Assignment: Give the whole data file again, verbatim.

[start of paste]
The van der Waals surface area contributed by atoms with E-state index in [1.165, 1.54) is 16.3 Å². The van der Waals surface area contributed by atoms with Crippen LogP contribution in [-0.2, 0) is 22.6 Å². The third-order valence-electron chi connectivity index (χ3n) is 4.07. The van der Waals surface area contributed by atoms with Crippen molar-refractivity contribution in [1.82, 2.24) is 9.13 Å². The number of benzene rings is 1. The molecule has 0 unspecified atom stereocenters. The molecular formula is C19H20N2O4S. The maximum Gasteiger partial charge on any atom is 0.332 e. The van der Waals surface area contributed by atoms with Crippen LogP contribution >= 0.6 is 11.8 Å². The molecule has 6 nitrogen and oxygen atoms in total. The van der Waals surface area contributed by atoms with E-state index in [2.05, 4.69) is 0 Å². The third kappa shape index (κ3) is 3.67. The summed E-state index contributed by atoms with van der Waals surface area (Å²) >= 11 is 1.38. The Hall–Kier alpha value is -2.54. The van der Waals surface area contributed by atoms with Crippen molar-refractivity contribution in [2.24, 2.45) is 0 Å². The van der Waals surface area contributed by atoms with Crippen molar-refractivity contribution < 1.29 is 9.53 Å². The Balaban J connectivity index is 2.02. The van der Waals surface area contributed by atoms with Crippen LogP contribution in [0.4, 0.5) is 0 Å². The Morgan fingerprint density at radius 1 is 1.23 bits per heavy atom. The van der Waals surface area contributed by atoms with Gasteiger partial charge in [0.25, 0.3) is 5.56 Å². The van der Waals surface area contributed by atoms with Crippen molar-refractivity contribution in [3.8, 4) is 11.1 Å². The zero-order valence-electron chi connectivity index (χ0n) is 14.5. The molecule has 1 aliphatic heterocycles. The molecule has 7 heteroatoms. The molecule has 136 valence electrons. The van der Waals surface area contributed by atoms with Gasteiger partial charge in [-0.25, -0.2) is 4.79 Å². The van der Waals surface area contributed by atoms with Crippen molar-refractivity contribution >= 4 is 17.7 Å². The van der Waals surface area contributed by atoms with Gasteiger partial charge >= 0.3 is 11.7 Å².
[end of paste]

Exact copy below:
The van der Waals surface area contributed by atoms with E-state index in [1.165, 1.54) is 16.3 Å². The van der Waals surface area contributed by atoms with Crippen LogP contribution in [-0.2, 0) is 22.6 Å². The third-order valence-electron chi connectivity index (χ3n) is 4.07. The van der Waals surface area contributed by atoms with Crippen molar-refractivity contribution in [1.82, 2.24) is 9.13 Å². The number of benzene rings is 1. The molecule has 0 unspecified atom stereocenters. The molecular formula is C19H20N2O4S. The maximum Gasteiger partial charge on any atom is 0.332 e. The van der Waals surface area contributed by atoms with Crippen LogP contribution >= 0.6 is 11.8 Å². The molecule has 6 nitrogen and oxygen atoms in total. The van der Waals surface area contributed by atoms with E-state index in [2.05, 4.69) is 0 Å². The third kappa shape index (κ3) is 3.67. The summed E-state index contributed by atoms with van der Waals surface area (Å²) >= 11 is 1.38. The Hall–Kier alpha value is -2.54. The van der Waals surface area contributed by atoms with Crippen molar-refractivity contribution in [2.24, 2.45) is 0 Å². The van der Waals surface area contributed by atoms with Crippen molar-refractivity contribution < 1.29 is 9.53 Å². The Balaban J connectivity index is 2.02. The van der Waals surface area contributed by atoms with Crippen LogP contribution in [0.4, 0.5) is 0 Å². The Morgan fingerprint density at radius 1 is 1.23 bits per heavy atom. The van der Waals surface area contributed by atoms with Gasteiger partial charge in [0.25, 0.3) is 5.56 Å². The van der Waals surface area contributed by atoms with Crippen molar-refractivity contribution in [3.8, 4) is 11.1 Å². The zero-order valence-electron chi connectivity index (χ0n) is 14.5. The molecule has 1 aliphatic heterocycles. The molecule has 7 heteroatoms. The molecule has 136 valence electrons. The van der Waals surface area contributed by atoms with Gasteiger partial charge in [-0.25, -0.2) is 4.79 Å². The van der Waals surface area contributed by atoms with Crippen molar-refractivity contribution >= 4 is 17.7 Å². The van der Waals surface area contributed by atoms with Gasteiger partial charge >= 0.3 is 11.7 Å².